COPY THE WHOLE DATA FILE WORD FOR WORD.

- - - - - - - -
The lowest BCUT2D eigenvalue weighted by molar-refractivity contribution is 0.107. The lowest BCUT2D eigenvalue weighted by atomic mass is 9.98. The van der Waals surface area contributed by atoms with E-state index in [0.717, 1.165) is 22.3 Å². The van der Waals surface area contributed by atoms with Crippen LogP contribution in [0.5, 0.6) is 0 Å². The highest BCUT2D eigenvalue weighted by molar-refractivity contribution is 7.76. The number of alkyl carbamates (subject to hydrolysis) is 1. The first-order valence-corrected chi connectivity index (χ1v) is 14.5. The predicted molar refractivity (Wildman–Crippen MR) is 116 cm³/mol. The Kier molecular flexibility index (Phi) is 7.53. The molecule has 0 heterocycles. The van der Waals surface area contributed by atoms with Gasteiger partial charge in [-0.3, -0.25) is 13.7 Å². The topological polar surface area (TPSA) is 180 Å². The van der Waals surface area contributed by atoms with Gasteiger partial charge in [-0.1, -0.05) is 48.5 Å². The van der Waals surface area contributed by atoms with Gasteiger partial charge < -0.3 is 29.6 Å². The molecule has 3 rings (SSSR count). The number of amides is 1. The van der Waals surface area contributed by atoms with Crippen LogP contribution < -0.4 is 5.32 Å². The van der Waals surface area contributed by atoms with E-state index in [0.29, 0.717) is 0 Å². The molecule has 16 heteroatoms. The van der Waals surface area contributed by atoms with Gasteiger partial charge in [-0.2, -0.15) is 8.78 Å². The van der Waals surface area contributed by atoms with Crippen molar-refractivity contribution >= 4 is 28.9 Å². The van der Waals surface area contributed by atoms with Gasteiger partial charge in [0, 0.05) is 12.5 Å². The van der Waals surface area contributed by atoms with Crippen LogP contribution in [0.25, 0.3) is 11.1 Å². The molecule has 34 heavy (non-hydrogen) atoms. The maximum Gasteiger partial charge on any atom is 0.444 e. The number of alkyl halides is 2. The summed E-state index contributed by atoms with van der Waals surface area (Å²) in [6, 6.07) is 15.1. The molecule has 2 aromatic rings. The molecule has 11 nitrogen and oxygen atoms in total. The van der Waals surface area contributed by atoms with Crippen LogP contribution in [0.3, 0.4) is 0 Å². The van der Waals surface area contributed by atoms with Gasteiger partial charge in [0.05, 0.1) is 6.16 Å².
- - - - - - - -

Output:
The lowest BCUT2D eigenvalue weighted by molar-refractivity contribution is 0.107. The lowest BCUT2D eigenvalue weighted by atomic mass is 9.98. The van der Waals surface area contributed by atoms with E-state index in [0.717, 1.165) is 22.3 Å². The van der Waals surface area contributed by atoms with Crippen LogP contribution in [0.5, 0.6) is 0 Å². The highest BCUT2D eigenvalue weighted by molar-refractivity contribution is 7.76. The number of alkyl carbamates (subject to hydrolysis) is 1. The first-order valence-corrected chi connectivity index (χ1v) is 14.5. The predicted molar refractivity (Wildman–Crippen MR) is 116 cm³/mol. The Kier molecular flexibility index (Phi) is 7.53. The molecule has 0 heterocycles. The van der Waals surface area contributed by atoms with Gasteiger partial charge in [-0.3, -0.25) is 13.7 Å². The topological polar surface area (TPSA) is 180 Å². The van der Waals surface area contributed by atoms with Gasteiger partial charge in [-0.1, -0.05) is 48.5 Å². The van der Waals surface area contributed by atoms with Gasteiger partial charge < -0.3 is 29.6 Å². The molecule has 3 rings (SSSR count). The number of amides is 1. The van der Waals surface area contributed by atoms with Crippen LogP contribution < -0.4 is 5.32 Å². The van der Waals surface area contributed by atoms with E-state index in [0.29, 0.717) is 0 Å². The molecule has 16 heteroatoms. The van der Waals surface area contributed by atoms with Gasteiger partial charge in [-0.2, -0.15) is 8.78 Å². The van der Waals surface area contributed by atoms with Crippen molar-refractivity contribution >= 4 is 28.9 Å². The van der Waals surface area contributed by atoms with Gasteiger partial charge in [0, 0.05) is 12.5 Å². The van der Waals surface area contributed by atoms with Crippen LogP contribution in [0.25, 0.3) is 11.1 Å². The molecule has 34 heavy (non-hydrogen) atoms. The maximum Gasteiger partial charge on any atom is 0.444 e. The number of alkyl halides is 2. The summed E-state index contributed by atoms with van der Waals surface area (Å²) in [6, 6.07) is 15.1. The molecule has 2 aromatic rings. The molecule has 11 nitrogen and oxygen atoms in total. The van der Waals surface area contributed by atoms with Crippen LogP contribution in [0.3, 0.4) is 0 Å². The van der Waals surface area contributed by atoms with Gasteiger partial charge in [0.05, 0.1) is 6.16 Å².